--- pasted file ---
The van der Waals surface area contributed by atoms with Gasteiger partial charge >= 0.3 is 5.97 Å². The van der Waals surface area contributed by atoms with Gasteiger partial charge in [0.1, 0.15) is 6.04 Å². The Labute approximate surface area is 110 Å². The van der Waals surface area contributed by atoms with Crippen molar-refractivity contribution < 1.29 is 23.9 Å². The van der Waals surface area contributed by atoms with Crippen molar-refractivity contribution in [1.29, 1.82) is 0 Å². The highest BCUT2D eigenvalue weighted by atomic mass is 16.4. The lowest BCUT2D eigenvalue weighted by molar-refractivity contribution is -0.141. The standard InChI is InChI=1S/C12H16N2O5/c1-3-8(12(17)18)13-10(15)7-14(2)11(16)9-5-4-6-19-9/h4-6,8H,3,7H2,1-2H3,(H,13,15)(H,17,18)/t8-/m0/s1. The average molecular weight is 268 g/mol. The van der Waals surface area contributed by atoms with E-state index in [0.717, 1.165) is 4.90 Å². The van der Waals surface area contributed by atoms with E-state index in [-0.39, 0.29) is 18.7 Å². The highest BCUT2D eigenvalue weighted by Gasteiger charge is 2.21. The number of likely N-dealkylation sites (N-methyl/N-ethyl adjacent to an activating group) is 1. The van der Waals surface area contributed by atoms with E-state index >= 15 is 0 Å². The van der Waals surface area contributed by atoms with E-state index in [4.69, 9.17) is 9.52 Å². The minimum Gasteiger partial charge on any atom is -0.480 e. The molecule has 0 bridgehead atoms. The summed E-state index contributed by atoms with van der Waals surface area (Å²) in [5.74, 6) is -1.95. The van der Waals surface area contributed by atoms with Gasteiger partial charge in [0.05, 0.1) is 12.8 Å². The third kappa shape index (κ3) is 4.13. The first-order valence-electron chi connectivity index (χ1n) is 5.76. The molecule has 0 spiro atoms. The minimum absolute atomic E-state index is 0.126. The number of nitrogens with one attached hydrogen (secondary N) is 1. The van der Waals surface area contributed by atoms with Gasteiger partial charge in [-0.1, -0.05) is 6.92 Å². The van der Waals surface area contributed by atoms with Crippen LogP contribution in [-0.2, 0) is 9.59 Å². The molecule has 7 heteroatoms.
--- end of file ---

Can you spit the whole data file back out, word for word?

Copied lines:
The van der Waals surface area contributed by atoms with Gasteiger partial charge >= 0.3 is 5.97 Å². The van der Waals surface area contributed by atoms with Gasteiger partial charge in [0.1, 0.15) is 6.04 Å². The Labute approximate surface area is 110 Å². The van der Waals surface area contributed by atoms with Crippen molar-refractivity contribution < 1.29 is 23.9 Å². The van der Waals surface area contributed by atoms with Crippen molar-refractivity contribution in [1.29, 1.82) is 0 Å². The highest BCUT2D eigenvalue weighted by atomic mass is 16.4. The lowest BCUT2D eigenvalue weighted by molar-refractivity contribution is -0.141. The standard InChI is InChI=1S/C12H16N2O5/c1-3-8(12(17)18)13-10(15)7-14(2)11(16)9-5-4-6-19-9/h4-6,8H,3,7H2,1-2H3,(H,13,15)(H,17,18)/t8-/m0/s1. The average molecular weight is 268 g/mol. The van der Waals surface area contributed by atoms with E-state index in [0.717, 1.165) is 4.90 Å². The van der Waals surface area contributed by atoms with E-state index in [-0.39, 0.29) is 18.7 Å². The highest BCUT2D eigenvalue weighted by Gasteiger charge is 2.21. The number of likely N-dealkylation sites (N-methyl/N-ethyl adjacent to an activating group) is 1. The van der Waals surface area contributed by atoms with E-state index >= 15 is 0 Å². The van der Waals surface area contributed by atoms with E-state index in [4.69, 9.17) is 9.52 Å². The minimum Gasteiger partial charge on any atom is -0.480 e. The molecule has 0 bridgehead atoms. The summed E-state index contributed by atoms with van der Waals surface area (Å²) in [5.74, 6) is -1.95. The van der Waals surface area contributed by atoms with Gasteiger partial charge in [0.05, 0.1) is 12.8 Å². The third kappa shape index (κ3) is 4.13. The first-order valence-electron chi connectivity index (χ1n) is 5.76. The molecule has 0 spiro atoms. The minimum absolute atomic E-state index is 0.126. The number of nitrogens with one attached hydrogen (secondary N) is 1. The van der Waals surface area contributed by atoms with Gasteiger partial charge in [-0.1, -0.05) is 6.92 Å². The van der Waals surface area contributed by atoms with Crippen LogP contribution in [-0.2, 0) is 9.59 Å². The molecule has 7 heteroatoms.